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I'm trying to select this element which has square brackets in the name attribute:

<input type="text" name="inputName[]" value="someValue">

I've tried this (which doesn't work):

$('input[inputName[]=someValue]')

and neither does this:

$('input[inputName&#91;&#93;=someValue]')

or this:

$('input["inputName[]"=someValue]')

EDIT: As some of you have pointed out, $('input[inputName=someValue]') would never work. What I was trying to do was: $('input[name=inputName][value=someValue]'). (But with [] in the name attribute).

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possible duplicate of How do I reference an element by name with [] brackets in it? – Maerlyn May 18 '13 at 10:18
3  
@Maerlyn, yes, although I asked this question almost a year before the other question you mention. – aidan May 21 '13 at 3:53
up vote 170 down vote accepted

Per the jQuery documentation, try this:

$('input[inputName\\[\\]=someValue]')

[EDIT] However, I'm not sure that's the right syntax for your selector. You probably want:

$('input[name="inputName[]"][value="someValue"]')
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19  
Good catch. The reason for needing two backslashes is because a single backslash is interpreted as a JavaScript string escape character, so you need two to specify a literal backslash, which provides the escape character to the selector... ah, the joys of multiple levels of character escaping. – Peter Mar 2 '10 at 17:04
    
This is crazy given Gumbo's answer below. Double escaping.. No thanks! – Bryan Potts Jun 5 '13 at 0:22
    
THANK YOU!! Exactly what I needed. – Dan The Lion Apr 24 '14 at 21:12
    
Updated to get rid of the escaping – Dancrumb Jun 24 '14 at 14:27
    
Thank you for that. It is just a matter of using regular expressions. This is very useful when submitting form data directly to an array or list within your favorite view framework. That also helped me answering the question about deleting objects with multiple primary key elements. ;) – Luiz Feijão Veronesi Oct 23 '14 at 15:12

You can use backslash to quote "funny" characters in your jQuery selectors:

$('#input\\[23\\]')

For attribute values, you can use quotes:

$('input[name="weirdName[23]"]')

Now, I'm a little confused by your example; what exactly does your HTML look like? Where does the string "inputName" show up, in particular?

edit fixed bogosity; thanks @Dancrumb

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3  
jQuery documentation stipulates that two backslashes are needed for escaping. – Dancrumb Mar 2 '10 at 17:07
2  
oh durr you're right - it's not so much for jQuery itself but because Javascript will parse out the single ones! Thanks. – Pointy Mar 2 '10 at 17:25
    
voted up following edit – Dancrumb Mar 2 '10 at 17:36
1  
I am not able to select (coincidentally a select tag) <select name="foo[bar]"> using $('select[name=foo\\[bar\\]]') however I am able to do so using $('select[name="foo[bar]"]), you second suggestion. – Frank N Jan 30 '13 at 14:00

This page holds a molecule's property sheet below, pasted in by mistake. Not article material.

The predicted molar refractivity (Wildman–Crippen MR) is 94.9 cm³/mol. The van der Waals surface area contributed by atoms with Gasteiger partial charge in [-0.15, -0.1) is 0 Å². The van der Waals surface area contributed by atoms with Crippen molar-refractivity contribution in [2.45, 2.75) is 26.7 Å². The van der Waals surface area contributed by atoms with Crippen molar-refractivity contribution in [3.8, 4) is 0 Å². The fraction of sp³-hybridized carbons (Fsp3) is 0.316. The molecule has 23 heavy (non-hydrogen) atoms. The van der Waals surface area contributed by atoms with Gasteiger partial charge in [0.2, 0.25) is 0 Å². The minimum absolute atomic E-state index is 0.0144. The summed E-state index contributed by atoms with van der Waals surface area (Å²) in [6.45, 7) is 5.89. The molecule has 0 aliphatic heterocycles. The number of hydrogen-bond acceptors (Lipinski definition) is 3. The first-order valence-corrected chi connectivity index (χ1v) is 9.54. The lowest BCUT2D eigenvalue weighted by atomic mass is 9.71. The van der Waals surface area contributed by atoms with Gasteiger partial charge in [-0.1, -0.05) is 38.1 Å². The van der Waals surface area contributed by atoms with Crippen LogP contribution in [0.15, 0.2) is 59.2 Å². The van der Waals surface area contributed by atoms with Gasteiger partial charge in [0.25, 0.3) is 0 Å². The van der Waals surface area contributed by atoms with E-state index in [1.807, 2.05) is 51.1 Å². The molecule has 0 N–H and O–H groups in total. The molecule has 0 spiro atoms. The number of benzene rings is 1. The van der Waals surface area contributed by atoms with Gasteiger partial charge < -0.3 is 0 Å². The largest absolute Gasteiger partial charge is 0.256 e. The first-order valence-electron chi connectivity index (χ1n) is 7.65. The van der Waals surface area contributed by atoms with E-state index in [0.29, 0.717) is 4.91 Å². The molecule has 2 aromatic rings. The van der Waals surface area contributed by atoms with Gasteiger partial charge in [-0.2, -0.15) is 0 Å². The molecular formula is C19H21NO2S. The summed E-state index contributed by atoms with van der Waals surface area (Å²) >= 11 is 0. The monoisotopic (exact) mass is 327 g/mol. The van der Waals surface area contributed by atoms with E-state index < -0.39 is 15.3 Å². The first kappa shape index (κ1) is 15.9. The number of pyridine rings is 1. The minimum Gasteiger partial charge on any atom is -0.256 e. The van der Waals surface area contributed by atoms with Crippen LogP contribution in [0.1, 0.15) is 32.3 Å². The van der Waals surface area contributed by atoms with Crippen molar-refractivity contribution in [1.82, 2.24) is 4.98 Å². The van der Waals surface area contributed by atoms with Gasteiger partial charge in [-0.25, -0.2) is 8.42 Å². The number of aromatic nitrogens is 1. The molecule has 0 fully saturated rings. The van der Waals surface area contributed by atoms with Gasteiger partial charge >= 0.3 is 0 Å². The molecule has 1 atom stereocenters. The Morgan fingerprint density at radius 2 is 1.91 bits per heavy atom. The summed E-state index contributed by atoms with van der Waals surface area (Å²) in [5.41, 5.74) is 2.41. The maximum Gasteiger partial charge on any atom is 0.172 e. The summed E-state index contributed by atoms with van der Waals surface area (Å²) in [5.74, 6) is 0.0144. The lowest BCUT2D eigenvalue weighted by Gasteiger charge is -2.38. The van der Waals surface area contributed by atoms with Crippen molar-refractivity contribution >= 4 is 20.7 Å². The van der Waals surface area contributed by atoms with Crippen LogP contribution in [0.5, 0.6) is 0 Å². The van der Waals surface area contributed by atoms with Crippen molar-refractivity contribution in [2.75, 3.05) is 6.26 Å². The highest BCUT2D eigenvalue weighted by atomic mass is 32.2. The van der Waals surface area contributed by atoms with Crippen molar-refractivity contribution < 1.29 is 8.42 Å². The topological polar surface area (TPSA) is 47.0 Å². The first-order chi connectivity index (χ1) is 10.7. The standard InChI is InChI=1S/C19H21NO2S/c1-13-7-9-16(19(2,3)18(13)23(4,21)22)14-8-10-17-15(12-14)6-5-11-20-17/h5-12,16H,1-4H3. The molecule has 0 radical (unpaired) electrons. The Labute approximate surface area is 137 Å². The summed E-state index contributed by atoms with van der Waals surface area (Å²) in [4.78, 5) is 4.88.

Thank you for adding this answer! Using quotes is more practical than the escaping solution when constructing selectors dynamically. – octern Feb 15 '13 at 17:17

The attribute selector syntax is [name=value] where name is the attribute name and value is the attribute value.

So if you want to select all input elements with the attribute name having the value inputName[]:

$('input[name="inputName[]"]')

And if you want to check for two attributes (here: name and value):

$('input[name="inputName[]"][value=someValue]')
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2  
This is much nicer than all that backlash escaping, and I can confirm it works on Chrome 9 and IE6. JQuery version here is 1.4.4 – pablobm Feb 15 '11 at 13:27
    
Thank you for adding this answer! Using quotes is more practical than the escaping solution when constructing selectors dynamically. – octern Feb 15 '13 at 17:18
    
Works for me in 1.8.3, nice. – Bryan Potts Jun 5 '13 at 0:23
    
great tip, solved it for me too. The escaping by double backslash \\[test\\] did not work, strange. – Matheretter Aug 8 '13 at 8:41
1  
This should be the accepted answer! – Robert Dec 12 '13 at 4:37

If the selector is contained within a variable, the code below may be helpful:

selector_name = $this.attr('name');
//selector_name = users[0][first:name]

escaped_selector_name = selector_name.replace(/(:|\.|\[|\])/g,'\\$1');
//escaped_selector_name = users\\[0\\]\\[first\\:name\\]

In this case we prefix all special characters with double backslash.

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1  
selector.replace(/([|])/g,'\\\\$1'); worked a little better for me because it adds the escaped slashes and produces two, not one escape slash... – Fydo Nov 2 '13 at 3:12
1  
This just TOTALLY hooked me up! Thank you!! – jDub Jun 11 '14 at 19:58
    
@Fydo just remember that you also need to escape some other characters including colons, periods as well – Eric Kigathi Nov 28 '14 at 23:35

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